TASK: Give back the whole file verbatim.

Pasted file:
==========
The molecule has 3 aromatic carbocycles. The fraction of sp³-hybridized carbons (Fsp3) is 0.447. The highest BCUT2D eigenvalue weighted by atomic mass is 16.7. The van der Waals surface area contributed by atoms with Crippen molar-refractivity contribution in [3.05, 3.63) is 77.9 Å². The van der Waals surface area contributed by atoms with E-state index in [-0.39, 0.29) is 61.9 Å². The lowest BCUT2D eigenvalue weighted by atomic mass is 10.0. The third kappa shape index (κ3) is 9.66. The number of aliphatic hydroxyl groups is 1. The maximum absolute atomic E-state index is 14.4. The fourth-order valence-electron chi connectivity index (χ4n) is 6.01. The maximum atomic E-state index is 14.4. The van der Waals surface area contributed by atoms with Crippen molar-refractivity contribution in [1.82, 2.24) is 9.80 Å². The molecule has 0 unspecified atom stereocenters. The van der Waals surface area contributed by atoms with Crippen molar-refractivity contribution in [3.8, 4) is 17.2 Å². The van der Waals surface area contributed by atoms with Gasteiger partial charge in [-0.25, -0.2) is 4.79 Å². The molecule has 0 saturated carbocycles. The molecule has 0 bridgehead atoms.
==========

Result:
The molecule has 3 aromatic carbocycles. The fraction of sp³-hybridized carbons (Fsp3) is 0.447. The highest BCUT2D eigenvalue weighted by atomic mass is 16.7. The van der Waals surface area contributed by atoms with Crippen molar-refractivity contribution in [3.05, 3.63) is 77.9 Å². The van der Waals surface area contributed by atoms with E-state index in [-0.39, 0.29) is 61.9 Å². The lowest BCUT2D eigenvalue weighted by atomic mass is 10.0. The third kappa shape index (κ3) is 9.66. The number of aliphatic hydroxyl groups is 1. The maximum absolute atomic E-state index is 14.4. The fourth-order valence-electron chi connectivity index (χ4n) is 6.01. The maximum atomic E-state index is 14.4. The van der Waals surface area contributed by atoms with Crippen molar-refractivity contribution in [1.82, 2.24) is 9.80 Å². The molecule has 0 unspecified atom stereocenters. The van der Waals surface area contributed by atoms with Crippen molar-refractivity contribution in [3.8, 4) is 17.2 Å². The van der Waals surface area contributed by atoms with Gasteiger partial charge in [-0.25, -0.2) is 4.79 Å². The molecule has 0 saturated carbocycles. The molecule has 0 bridgehead atoms.